Vim: Goto File
Vim has an awesome feature that I think is not shown off enough. It’s pretty easy to use and configure, but thankfully many languages have a sensible configuration out of the box.
Vim has this feature that opens a file when you press gf over a filename. On the face of it, it’s only sort of useful. There are a couple settings that make this feature incredibly handy.
First and foremost, you have to set your path. Typically when you open a Perl script or module in vim, the path is set to something like this:
- And Perl’s default
It’s a good idea to add the path of your current project, for example:
So on a typical Linux system, you can type out
zlib.h and press
gf over it
and pull up the zlib headers. The next feature is what really makes it
The more basic of the two options is
It is simply a list of suffixes to attempt to add to the filename. So in the
example above, if you
:set suffixesadd=.h and then type
zlib and then press
gf on the word, you’ll pull of the header files for zlib. That’s too basic
for most modern programming environments though. Here’s the default
for me when I open a perl script:
Let’s unpack that to make sure we see what’s going on. This may be subtly incorrect syntax, but that’s fine. The point is to communicate what is happening above.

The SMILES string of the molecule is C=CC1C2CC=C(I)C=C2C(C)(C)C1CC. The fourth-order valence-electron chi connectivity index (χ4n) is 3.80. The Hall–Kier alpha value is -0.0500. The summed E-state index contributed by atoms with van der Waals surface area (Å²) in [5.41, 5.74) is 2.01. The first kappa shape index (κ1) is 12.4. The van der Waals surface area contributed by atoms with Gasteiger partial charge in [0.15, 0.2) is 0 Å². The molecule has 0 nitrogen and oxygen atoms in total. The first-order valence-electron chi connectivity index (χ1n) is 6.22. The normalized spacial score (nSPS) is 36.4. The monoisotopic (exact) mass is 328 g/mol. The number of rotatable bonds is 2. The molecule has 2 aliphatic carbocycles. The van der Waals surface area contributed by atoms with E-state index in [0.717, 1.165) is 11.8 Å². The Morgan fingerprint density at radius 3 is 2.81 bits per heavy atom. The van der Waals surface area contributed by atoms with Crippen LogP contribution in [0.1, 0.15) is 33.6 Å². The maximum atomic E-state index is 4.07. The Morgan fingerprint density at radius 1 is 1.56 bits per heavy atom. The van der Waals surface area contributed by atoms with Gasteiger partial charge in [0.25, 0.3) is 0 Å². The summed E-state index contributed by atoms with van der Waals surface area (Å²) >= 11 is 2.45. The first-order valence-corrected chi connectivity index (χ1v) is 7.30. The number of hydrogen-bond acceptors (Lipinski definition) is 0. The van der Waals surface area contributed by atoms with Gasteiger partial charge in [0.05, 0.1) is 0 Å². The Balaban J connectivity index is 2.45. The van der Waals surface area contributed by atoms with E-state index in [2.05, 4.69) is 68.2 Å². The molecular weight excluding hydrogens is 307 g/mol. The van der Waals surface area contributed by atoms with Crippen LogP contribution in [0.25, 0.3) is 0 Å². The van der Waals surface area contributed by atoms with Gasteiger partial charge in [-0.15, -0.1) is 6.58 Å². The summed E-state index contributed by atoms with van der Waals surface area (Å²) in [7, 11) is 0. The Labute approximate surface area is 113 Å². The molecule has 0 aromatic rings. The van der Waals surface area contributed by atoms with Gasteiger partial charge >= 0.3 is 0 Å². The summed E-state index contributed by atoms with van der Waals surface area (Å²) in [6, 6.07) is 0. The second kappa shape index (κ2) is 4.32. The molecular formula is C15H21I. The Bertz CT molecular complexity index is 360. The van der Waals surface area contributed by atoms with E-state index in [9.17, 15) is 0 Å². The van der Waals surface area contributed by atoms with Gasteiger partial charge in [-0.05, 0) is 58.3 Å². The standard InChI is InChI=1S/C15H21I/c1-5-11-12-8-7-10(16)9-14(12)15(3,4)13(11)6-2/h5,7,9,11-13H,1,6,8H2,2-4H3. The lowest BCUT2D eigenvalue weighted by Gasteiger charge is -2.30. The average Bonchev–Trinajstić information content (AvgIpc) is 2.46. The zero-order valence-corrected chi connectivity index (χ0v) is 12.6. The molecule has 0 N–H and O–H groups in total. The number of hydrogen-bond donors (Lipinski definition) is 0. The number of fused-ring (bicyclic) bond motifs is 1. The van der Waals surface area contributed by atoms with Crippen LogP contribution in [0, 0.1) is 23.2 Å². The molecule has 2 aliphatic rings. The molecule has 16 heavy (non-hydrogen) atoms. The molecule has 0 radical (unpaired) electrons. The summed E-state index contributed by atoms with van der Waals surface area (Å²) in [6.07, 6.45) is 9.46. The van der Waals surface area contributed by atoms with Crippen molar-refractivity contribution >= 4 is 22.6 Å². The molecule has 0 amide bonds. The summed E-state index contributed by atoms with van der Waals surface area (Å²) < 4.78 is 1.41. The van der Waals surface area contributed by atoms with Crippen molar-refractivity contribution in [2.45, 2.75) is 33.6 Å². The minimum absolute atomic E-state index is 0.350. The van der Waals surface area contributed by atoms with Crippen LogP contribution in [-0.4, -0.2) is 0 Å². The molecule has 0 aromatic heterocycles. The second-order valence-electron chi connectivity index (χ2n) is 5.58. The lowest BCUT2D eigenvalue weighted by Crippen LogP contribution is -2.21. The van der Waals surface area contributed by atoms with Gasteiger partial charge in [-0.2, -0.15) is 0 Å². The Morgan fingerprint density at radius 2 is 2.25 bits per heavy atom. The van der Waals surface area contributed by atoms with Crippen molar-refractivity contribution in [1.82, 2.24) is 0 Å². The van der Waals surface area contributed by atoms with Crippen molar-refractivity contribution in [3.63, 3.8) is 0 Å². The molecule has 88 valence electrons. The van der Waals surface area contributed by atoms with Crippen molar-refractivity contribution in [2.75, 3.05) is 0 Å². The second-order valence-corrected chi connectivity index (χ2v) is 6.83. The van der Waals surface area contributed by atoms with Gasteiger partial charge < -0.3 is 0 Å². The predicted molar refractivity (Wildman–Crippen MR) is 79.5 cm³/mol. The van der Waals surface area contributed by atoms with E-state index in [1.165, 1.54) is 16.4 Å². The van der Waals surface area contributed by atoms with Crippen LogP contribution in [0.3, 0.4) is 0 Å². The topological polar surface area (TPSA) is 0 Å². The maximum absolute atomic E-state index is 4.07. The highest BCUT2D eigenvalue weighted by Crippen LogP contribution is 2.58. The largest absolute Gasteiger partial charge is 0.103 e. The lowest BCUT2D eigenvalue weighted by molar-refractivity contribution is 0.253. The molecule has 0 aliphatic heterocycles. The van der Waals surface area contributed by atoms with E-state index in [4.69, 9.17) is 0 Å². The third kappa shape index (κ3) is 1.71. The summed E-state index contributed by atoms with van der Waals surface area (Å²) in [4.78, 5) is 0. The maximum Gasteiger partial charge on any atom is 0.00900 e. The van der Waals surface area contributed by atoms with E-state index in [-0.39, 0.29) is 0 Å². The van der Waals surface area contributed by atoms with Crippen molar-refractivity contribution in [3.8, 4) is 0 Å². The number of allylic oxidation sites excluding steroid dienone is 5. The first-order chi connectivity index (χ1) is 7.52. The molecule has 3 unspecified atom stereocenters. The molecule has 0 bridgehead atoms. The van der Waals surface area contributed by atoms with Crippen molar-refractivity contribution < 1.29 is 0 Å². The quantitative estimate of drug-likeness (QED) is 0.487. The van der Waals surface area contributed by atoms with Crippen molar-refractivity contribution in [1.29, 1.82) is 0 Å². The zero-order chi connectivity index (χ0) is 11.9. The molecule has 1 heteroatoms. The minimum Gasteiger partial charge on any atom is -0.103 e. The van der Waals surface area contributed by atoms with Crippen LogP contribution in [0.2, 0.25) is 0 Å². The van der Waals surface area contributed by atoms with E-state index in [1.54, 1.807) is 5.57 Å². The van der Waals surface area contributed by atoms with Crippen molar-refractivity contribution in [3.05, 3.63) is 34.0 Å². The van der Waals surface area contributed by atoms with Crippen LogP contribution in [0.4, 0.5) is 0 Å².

to_open = v:fname # replace all :: with / to_open = substitute(to_open,'::','/','g') # remove any method call (like ->foo) to_open = substitute(to_open,'->*','','') # append a .pm to_open = substitute(to_open,'$','.pm','')
With the above we can find the filename to open. This is the default. You can
do even better, if you put in a little effort. Here is an idea I’d like to try
when I get some time, call a function as the expression, and in the function, if
the fname contains,
->resultset(...) return the namespaced resultset. I’d
need to tweak the
allow selecting weird characters, and maybe that would be more problematic than
it’s worth, but it’s hard to know before you try. Could be really handy!
Even if you don’t go further with this idea, consider using
often. I personally use it (plus
CTRL-O as a “back” command”) to browse repos
and even the Perl modules they depend on.
If you’d like to learn more, I can recommend two excellent books. I first learned how to use vi from Learning the vi and Vim Editors. The new edition has a lot more information and spends more time on Vim specific features. It was helpful for me at the time, and the fundamental model of vi is still well supported in Vim and this book explores that well.
Second, if you really want to up your editing game, check out Practical Vim. It’s a very approachable book that unpacks some of the lesser used features in ways that will be clearly and immediately useful. I periodically review this book because it’s such a treasure trove of clear hints and tips.Posted Tue, Jun 21, 2016